They are seated on cold steel benches with little holes in them. Nobody makes anything out of wood anymore, and almost everything has less of itself, like with holes. A little air to fill the homeless blanks. A penny saved, a penny gained. “Shall we begin?” asks Mr. Petwick. Mr. Lang, a middle aged gentleman with a twenty year old tweed suit and grey spangles in his air nods enthusiastically. He loves the game. Ever since he lost his fortune on the stock exchange market, he has loved games. Mrs. Winkle ungloves her hand and offers it up in the made-up circle of blue-cold hands. “Let me play first,” she says. “Well, what is your wager?” asks Mr. Lang. “A writer’s dream.” she replies. “I challenge that!” Mr. Petwick is eager now. He doesn’t like writers. Mr. Lang raises his eyebrows, “well, what is your wager?” ” A pot of gold and a lifetime of youth.” “Good one!” says Miss Maragaret and laughs. The wager is set, and Mrs. Winkle rolls the dice. A 3 and a 5. Not bad. But still beatable. She shrugs. Now it’s Mr. Petwick’s turn. He puts a little more force in his release and the pair of dice shoot and fall on to the wet ground. They all bend down to see the outcome. A 4 and a 6! “Haha! Too bad!” Mr. Petwick is triumphant. He was never competitive before, but now…

It is Miss Maragret’s turn to challenge Mr. Petwick. Her wager is small. “A house by the sea and a puppy.” Mr. Petwick laughs . ” A puppy! Miss Margaret, this is no child’s game!” Miss Margaret shrugs. She had always wanted a puppy when she was small. It was a big deal then. ” True love!” exclaims Mr. Petwick, and stares at the crowd as though he is awaiting their admiration. Miss Margaret rolls the dice. Two 1’s. A little girl stirs wearily in her bed. It is almost sunrise. Mr. Petwick laughs. He bounces the dice down the concrete. A 5 and a 6. “That wasn’t even fun!” he looks pityingly at Miss Margaret. She has a resigned look in her pretty dirty face. “Well, mate, it comes down to the two of us.” Mr. Petwick slaps his hand on Mr. Lang’s back. Mr. Lang nods. “So, what’s your wager?” Mr. Lang smiles. “Happiness.” Mrs. Winkle sucks in her breath and reaches for Miss Margaret’s hand. “How did you…?” her voice is shaking. Mr. Lang doesn’t answer. Even Mr. Petwick has gone pale. Only Mr. Lang keeps smiling, as though…as though…it really just was a game of dice… “Well, go on, Mr. Petwick, let’s give it a go.” Mr. Petwick collects the dice in his hand, and tosses them. Two 5s! He smiles. But Mr. Lang does not seem bothered. He retrieves the dice cheerfully. “Good one, Mr. Petwick my old friend, let us see if I can beat you!” He rolls the dice. They all hold their breath. The sun blinks, and an alarm clock goes off. The world is stirring. Suddenly the street lamps wear off. The Night Watchers stare at the missing false light nervously. A cloud runs across the pink sky. A bird sighs melancholy.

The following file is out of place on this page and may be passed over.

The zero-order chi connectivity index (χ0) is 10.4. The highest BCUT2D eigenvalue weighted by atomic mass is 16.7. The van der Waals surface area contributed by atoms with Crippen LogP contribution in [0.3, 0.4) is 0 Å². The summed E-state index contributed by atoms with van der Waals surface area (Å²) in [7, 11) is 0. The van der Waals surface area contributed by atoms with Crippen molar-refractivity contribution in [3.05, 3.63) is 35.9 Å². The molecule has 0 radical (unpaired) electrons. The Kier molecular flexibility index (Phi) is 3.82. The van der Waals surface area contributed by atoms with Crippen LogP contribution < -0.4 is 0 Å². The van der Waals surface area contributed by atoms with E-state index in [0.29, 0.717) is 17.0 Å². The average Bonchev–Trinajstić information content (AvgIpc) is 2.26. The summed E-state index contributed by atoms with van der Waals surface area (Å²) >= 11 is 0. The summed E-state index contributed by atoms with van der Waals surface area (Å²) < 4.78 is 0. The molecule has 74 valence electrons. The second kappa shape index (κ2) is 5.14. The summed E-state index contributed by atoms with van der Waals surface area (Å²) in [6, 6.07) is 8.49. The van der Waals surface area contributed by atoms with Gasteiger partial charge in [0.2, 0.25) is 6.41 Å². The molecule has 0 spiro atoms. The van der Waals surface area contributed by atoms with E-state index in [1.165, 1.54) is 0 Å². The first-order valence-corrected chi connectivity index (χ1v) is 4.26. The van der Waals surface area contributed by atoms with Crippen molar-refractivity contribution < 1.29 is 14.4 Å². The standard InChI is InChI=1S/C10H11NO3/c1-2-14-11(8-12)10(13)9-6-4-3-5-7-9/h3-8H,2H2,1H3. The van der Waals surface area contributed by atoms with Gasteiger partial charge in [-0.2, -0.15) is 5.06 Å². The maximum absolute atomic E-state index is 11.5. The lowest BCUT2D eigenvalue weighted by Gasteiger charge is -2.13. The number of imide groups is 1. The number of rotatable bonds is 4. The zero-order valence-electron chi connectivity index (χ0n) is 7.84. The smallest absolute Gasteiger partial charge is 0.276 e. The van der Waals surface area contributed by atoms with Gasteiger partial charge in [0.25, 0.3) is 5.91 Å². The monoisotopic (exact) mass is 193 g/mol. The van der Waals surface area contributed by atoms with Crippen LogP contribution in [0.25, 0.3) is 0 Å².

Two 6’s. The sun has reached the horizon. The winner picks up the dice. The other Night Watchers are quiet, too stunned to speak. They search for the shadows and cross the bridge. Miss Marageret slips on the icy ground, Mr. Lang steadies her. Snow falls down on them and they huddle under Mrs. Winkle’s navy blue umbrella, hurrying back into the alleys, the empty garages, the dark corners where no one bothers to look. The only trace of them is a mark in the snow, two little hollows, a game of dice. But soon the sun and stamping feet will erase even that.